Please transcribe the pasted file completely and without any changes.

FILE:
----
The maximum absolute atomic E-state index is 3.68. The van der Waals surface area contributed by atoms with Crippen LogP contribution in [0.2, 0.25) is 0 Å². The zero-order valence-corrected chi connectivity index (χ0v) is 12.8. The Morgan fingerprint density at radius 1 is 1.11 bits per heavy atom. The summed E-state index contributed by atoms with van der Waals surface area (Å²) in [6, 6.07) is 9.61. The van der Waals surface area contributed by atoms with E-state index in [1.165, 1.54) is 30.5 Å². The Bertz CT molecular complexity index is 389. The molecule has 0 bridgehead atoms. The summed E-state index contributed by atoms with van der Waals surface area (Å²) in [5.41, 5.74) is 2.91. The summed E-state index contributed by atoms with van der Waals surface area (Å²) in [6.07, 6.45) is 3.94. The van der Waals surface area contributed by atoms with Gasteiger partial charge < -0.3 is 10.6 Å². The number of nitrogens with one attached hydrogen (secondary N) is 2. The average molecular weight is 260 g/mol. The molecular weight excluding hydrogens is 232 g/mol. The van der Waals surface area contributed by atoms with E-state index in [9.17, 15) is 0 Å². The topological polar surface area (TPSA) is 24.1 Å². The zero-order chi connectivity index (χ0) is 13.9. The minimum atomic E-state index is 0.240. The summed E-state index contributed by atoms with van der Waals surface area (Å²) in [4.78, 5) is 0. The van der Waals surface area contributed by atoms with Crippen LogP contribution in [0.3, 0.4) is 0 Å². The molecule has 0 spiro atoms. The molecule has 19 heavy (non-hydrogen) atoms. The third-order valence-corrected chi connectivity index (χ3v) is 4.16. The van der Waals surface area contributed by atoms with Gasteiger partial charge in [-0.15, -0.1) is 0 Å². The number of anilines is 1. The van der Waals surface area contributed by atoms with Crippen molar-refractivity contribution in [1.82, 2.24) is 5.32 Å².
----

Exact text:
The maximum absolute atomic E-state index is 3.68. The van der Waals surface area contributed by atoms with Crippen LogP contribution in [0.2, 0.25) is 0 Å². The zero-order valence-corrected chi connectivity index (χ0v) is 12.8. The Morgan fingerprint density at radius 1 is 1.11 bits per heavy atom. The summed E-state index contributed by atoms with van der Waals surface area (Å²) in [6, 6.07) is 9.61. The van der Waals surface area contributed by atoms with E-state index in [1.165, 1.54) is 30.5 Å². The Bertz CT molecular complexity index is 389. The molecule has 0 bridgehead atoms. The summed E-state index contributed by atoms with van der Waals surface area (Å²) in [5.41, 5.74) is 2.91. The summed E-state index contributed by atoms with van der Waals surface area (Å²) in [6.07, 6.45) is 3.94. The van der Waals surface area contributed by atoms with Gasteiger partial charge < -0.3 is 10.6 Å². The number of nitrogens with one attached hydrogen (secondary N) is 2. The average molecular weight is 260 g/mol. The molecular weight excluding hydrogens is 232 g/mol. The van der Waals surface area contributed by atoms with E-state index in [9.17, 15) is 0 Å². The topological polar surface area (TPSA) is 24.1 Å². The zero-order chi connectivity index (χ0) is 13.9. The minimum atomic E-state index is 0.240. The summed E-state index contributed by atoms with van der Waals surface area (Å²) in [4.78, 5) is 0. The van der Waals surface area contributed by atoms with Crippen LogP contribution in [0.3, 0.4) is 0 Å². The molecule has 0 spiro atoms. The molecule has 19 heavy (non-hydrogen) atoms. The third-order valence-corrected chi connectivity index (χ3v) is 4.16. The van der Waals surface area contributed by atoms with Gasteiger partial charge in [-0.15, -0.1) is 0 Å². The number of anilines is 1. The van der Waals surface area contributed by atoms with Crippen molar-refractivity contribution in [1.82, 2.24) is 5.32 Å².